David Greene sat in the motel room he shares with three sons, the table in front of him crowded with prescription medication bottles and food cartons, and talked about spending Thanksgiving there watching football on the television he recovered from his flooded home.
Greene’s daughter, Karen, came in to see her father from the motel room next door that she shares with her mother, Mary – Greene’s wife – and two sisters.
Karen said the family planned to visit relatives Friday and Saturday. But she wondered aloud how the family would spend its Thanksgiving. Greene did stay in to watch football, but most of the family ended up having Thanksgiving at a church.
It was the break from frozen food cooked in the microwave and the takeout the Greenes have dined on since they checked in at the Days Inn about two weeks ago.
Thousands in the state are still scrambling for their footing after Hurricane Matthew roared through and upended their lives. The October hurricane and the record flooding that followed drowned neighborhoods, towns and roads. The state estimated last week than more than 78,700 residential buildings were damaged or destroyed, totaling more than $777 million dollars in losses, according to WTVD.
Gov. Pat McCrory said he intends to call a special session of the legislature in December for hurricane relief. The Federal Emergency Management Agency reported last week that more than $152 million has been approved so far in federal grants, loans and flood insurance payments.
The family has applied for help from FEMA to repair their house, Greene said, but faces living at the Days Inn at least until January.
“My 16th year is the worst year of my life,” said Karen Greene. “I thought being 16 was going to be good. Maybe next year will be better.”
Karen is a member of the chorus and the drumline at Goldsboro High School, but the school activities don’t keep her from thinking about what’s been washed away.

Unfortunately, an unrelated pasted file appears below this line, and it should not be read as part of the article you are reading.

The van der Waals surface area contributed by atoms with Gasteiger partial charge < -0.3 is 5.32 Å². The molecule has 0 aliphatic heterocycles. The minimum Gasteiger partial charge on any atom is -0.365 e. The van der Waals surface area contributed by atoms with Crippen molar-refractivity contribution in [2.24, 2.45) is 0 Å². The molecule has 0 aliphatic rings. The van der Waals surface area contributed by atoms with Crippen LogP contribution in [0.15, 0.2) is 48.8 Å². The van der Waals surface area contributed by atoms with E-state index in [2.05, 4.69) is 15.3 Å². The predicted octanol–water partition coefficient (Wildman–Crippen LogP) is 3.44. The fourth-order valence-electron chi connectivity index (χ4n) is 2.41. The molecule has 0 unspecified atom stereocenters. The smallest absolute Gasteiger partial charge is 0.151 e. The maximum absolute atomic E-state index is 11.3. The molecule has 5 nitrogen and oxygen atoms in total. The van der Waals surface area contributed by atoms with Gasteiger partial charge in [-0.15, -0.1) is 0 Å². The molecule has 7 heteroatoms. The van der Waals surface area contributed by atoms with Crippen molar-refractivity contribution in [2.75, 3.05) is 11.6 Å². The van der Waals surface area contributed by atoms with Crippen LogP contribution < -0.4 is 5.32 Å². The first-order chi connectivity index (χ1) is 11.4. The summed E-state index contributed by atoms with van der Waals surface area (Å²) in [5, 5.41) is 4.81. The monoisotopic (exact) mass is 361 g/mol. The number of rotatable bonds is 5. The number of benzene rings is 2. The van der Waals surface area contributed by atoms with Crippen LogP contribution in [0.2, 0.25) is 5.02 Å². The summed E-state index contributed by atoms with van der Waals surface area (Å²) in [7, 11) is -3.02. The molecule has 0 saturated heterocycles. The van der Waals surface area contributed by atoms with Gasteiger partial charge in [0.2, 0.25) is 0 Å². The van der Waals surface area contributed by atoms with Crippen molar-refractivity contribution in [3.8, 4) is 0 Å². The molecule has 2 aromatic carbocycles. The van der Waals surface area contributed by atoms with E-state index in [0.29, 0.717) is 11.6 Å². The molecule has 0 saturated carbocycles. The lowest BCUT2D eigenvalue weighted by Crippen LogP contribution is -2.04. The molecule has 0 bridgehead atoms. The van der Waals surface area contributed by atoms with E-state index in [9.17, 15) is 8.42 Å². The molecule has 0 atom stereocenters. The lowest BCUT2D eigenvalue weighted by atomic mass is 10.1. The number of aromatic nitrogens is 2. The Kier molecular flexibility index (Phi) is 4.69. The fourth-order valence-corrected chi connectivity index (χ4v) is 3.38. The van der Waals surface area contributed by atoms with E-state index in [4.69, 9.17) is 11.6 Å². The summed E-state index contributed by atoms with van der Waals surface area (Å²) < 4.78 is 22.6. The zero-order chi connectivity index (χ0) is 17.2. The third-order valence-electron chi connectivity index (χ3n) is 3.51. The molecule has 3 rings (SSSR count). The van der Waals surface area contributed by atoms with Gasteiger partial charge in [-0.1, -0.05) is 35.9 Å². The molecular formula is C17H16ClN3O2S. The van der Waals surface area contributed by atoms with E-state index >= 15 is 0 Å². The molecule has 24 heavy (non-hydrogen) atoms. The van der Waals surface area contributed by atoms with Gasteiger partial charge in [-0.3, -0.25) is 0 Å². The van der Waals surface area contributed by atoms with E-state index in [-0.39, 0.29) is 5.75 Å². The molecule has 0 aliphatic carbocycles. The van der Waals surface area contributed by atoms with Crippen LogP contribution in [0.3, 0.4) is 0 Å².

If it weren’t for the flood, “We’d have our house,” she said. “I would have had a job by now.” Motel living means no pets, which is hard for a teenager who loves animals and plans to be a veterinarian and start an animal rescue.
Greene’s son Kevin came in and sat on the bed farthest from the window. The 14-year-old said he spends his time playing on his cellphone. He put in his earbuds.
The family split up to stay with relatives after their neighborhood was evacuated, but decided to reunite at the motel.
“It ain’t good when you’ve got to stay with somebody,” said Greene, 53. He has congestive heart failure. A cane leans on the bed next to his chair.
Fatigue made it hard to keep his job as a custodian, he said, and he stopped working about a year ago. His wife works for an auto parts manufacturer.
Their home in Goldsboro is just two miles away from the motel. They go by every day to pick up mail, and the children ride to school from the bus stop near the house.
The recovery won’t rely on public money alone. McCrory wants members of a recovery committee he appointed to raise money from large corporations, philanthropists and nonprofits.
Many nonprofits have been working the area since the storm hit. North Carolina Baptist Men/Baptists on Mission, has been working with people displaced by the hurricane since it struck. The organization is helping rebuild some homes, a stage of the recovery that executive director Richard Brunson expects Baptists on Mission will work on for two years.
FEMA grants often don’t cover the total cost of rebuilding a house, Brunson said.
Baptists on Mission combines FEMA money homeowners get for materials with building supplies the nonprofit purchases to rebuild homes using volunteer labor, Brunson said. That way, homes can be rebuilt at a fraction of the cost, he said.
“What we do best is providing labor to try to help the ones who need it the most - the ones we know about,” he said.
Baptists on Mission is working with Jamie and Elizabeth Penny to rebuild their flooded home in Seven Springs. The Pennys and their 18-month-old daughter are living in the Days Inn in Goldsboro, in a room overlooking the covered swimming pool.
Richard Weeks, a Baptists on Mission volunteer, is coordinating work on the Pennys’ house.
Elizabeth Penny said last week the family lost nearly everything in the flood, but they’re looking forward to being back home by the end of the year.
Weeks told her her “that their plan was to have us in before Christmas,” she said.